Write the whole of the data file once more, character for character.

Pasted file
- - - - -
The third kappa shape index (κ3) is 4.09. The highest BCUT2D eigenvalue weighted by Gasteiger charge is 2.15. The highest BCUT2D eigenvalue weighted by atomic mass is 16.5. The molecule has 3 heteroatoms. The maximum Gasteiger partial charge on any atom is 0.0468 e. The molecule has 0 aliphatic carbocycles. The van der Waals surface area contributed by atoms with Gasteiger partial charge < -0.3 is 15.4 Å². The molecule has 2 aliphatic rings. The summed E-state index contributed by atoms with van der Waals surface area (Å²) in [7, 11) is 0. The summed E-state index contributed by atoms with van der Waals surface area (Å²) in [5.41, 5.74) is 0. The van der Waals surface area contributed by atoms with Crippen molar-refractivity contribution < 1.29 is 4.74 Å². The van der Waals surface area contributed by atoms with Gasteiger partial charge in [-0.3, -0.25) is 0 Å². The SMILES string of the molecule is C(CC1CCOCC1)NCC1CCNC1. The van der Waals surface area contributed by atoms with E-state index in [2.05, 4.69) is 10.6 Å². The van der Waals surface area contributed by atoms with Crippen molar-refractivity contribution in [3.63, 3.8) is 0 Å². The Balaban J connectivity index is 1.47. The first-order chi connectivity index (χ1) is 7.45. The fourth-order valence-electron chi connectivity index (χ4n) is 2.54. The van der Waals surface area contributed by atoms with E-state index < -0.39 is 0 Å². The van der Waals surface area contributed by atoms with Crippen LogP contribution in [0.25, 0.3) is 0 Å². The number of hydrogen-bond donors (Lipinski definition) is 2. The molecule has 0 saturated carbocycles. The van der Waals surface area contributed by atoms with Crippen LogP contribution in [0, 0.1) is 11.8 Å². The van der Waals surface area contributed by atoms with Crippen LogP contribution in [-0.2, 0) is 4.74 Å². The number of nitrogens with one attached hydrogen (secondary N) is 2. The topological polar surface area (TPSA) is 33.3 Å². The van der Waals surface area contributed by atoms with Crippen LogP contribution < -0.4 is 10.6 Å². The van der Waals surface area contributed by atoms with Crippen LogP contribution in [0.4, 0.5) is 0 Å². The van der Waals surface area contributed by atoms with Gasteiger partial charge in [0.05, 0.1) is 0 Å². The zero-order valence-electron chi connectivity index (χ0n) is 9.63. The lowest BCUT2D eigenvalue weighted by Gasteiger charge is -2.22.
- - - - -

The third kappa shape index (κ3) is 4.09. The highest BCUT2D eigenvalue weighted by Gasteiger charge is 2.15. The highest BCUT2D eigenvalue weighted by atomic mass is 16.5. The molecule has 3 heteroatoms. The maximum Gasteiger partial charge on any atom is 0.0468 e. The molecule has 0 aliphatic carbocycles. The van der Waals surface area contributed by atoms with Gasteiger partial charge < -0.3 is 15.4 Å². The molecule has 2 aliphatic rings. The summed E-state index contributed by atoms with van der Waals surface area (Å²) in [7, 11) is 0. The summed E-state index contributed by atoms with van der Waals surface area (Å²) in [5.41, 5.74) is 0. The van der Waals surface area contributed by atoms with Crippen molar-refractivity contribution < 1.29 is 4.74 Å². The van der Waals surface area contributed by atoms with Gasteiger partial charge in [-0.3, -0.25) is 0 Å². The SMILES string of the molecule is C(CC1CCOCC1)NCC1CCNC1. The van der Waals surface area contributed by atoms with E-state index in [2.05, 4.69) is 10.6 Å². The van der Waals surface area contributed by atoms with Crippen molar-refractivity contribution in [3.63, 3.8) is 0 Å². The Balaban J connectivity index is 1.47. The first-order chi connectivity index (χ1) is 7.45. The fourth-order valence-electron chi connectivity index (χ4n) is 2.54. The van der Waals surface area contributed by atoms with E-state index < -0.39 is 0 Å². The van der Waals surface area contributed by atoms with Crippen LogP contribution in [0.25, 0.3) is 0 Å². The number of hydrogen-bond donors (Lipinski definition) is 2. The molecule has 0 saturated carbocycles. The van der Waals surface area contributed by atoms with Crippen LogP contribution in [0, 0.1) is 11.8 Å². The van der Waals surface area contributed by atoms with Crippen LogP contribution in [-0.2, 0) is 4.74 Å². The number of nitrogens with one attached hydrogen (secondary N) is 2. The topological polar surface area (TPSA) is 33.3 Å². The van der Waals surface area contributed by atoms with Crippen LogP contribution < -0.4 is 10.6 Å². The van der Waals surface area contributed by atoms with Crippen LogP contribution in [0.4, 0.5) is 0 Å². The van der Waals surface area contributed by atoms with Gasteiger partial charge in [0.05, 0.1) is 0 Å². The zero-order valence-electron chi connectivity index (χ0n) is 9.63. The lowest BCUT2D eigenvalue weighted by Gasteiger charge is -2.22.